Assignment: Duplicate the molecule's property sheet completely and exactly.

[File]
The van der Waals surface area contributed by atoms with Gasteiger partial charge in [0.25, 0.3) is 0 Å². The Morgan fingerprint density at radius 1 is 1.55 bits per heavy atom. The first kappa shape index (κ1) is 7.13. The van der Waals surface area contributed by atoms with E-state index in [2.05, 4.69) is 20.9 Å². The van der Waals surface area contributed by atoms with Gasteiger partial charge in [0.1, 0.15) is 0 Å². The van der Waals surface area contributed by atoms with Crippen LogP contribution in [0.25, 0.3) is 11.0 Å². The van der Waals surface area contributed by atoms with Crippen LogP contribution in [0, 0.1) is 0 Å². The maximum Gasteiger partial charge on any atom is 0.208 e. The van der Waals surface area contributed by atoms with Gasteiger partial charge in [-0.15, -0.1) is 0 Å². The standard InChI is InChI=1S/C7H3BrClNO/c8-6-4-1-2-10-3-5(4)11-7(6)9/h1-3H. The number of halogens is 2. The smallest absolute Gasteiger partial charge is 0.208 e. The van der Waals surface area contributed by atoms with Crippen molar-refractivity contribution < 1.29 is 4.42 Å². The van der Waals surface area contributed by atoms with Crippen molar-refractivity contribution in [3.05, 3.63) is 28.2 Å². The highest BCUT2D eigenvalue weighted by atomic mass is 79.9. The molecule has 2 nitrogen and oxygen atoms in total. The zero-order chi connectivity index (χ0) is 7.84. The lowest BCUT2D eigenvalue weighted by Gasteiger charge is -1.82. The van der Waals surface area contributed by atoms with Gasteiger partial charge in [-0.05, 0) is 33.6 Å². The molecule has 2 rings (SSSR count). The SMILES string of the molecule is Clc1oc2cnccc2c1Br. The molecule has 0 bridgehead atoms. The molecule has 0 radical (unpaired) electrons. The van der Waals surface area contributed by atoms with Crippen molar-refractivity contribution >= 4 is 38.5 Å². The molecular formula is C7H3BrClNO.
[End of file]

The van der Waals surface area contributed by atoms with Gasteiger partial charge in [0.25, 0.3) is 0 Å². The Morgan fingerprint density at radius 1 is 1.55 bits per heavy atom. The first kappa shape index (κ1) is 7.13. The van der Waals surface area contributed by atoms with E-state index in [2.05, 4.69) is 20.9 Å². The van der Waals surface area contributed by atoms with Gasteiger partial charge in [0.1, 0.15) is 0 Å². The van der Waals surface area contributed by atoms with Crippen LogP contribution in [0.25, 0.3) is 11.0 Å². The van der Waals surface area contributed by atoms with Crippen LogP contribution in [0, 0.1) is 0 Å². The maximum Gasteiger partial charge on any atom is 0.208 e. The van der Waals surface area contributed by atoms with Gasteiger partial charge in [-0.15, -0.1) is 0 Å². The standard InChI is InChI=1S/C7H3BrClNO/c8-6-4-1-2-10-3-5(4)11-7(6)9/h1-3H. The number of halogens is 2. The smallest absolute Gasteiger partial charge is 0.208 e. The van der Waals surface area contributed by atoms with Crippen molar-refractivity contribution < 1.29 is 4.42 Å². The van der Waals surface area contributed by atoms with Crippen molar-refractivity contribution in [3.05, 3.63) is 28.2 Å². The highest BCUT2D eigenvalue weighted by atomic mass is 79.9. The molecule has 2 nitrogen and oxygen atoms in total. The zero-order chi connectivity index (χ0) is 7.84. The lowest BCUT2D eigenvalue weighted by Gasteiger charge is -1.82. The van der Waals surface area contributed by atoms with Gasteiger partial charge in [-0.05, 0) is 33.6 Å². The molecule has 2 rings (SSSR count). The SMILES string of the molecule is Clc1oc2cnccc2c1Br. The molecule has 0 bridgehead atoms. The molecule has 0 radical (unpaired) electrons. The van der Waals surface area contributed by atoms with Crippen molar-refractivity contribution >= 4 is 38.5 Å². The molecular formula is C7H3BrClNO.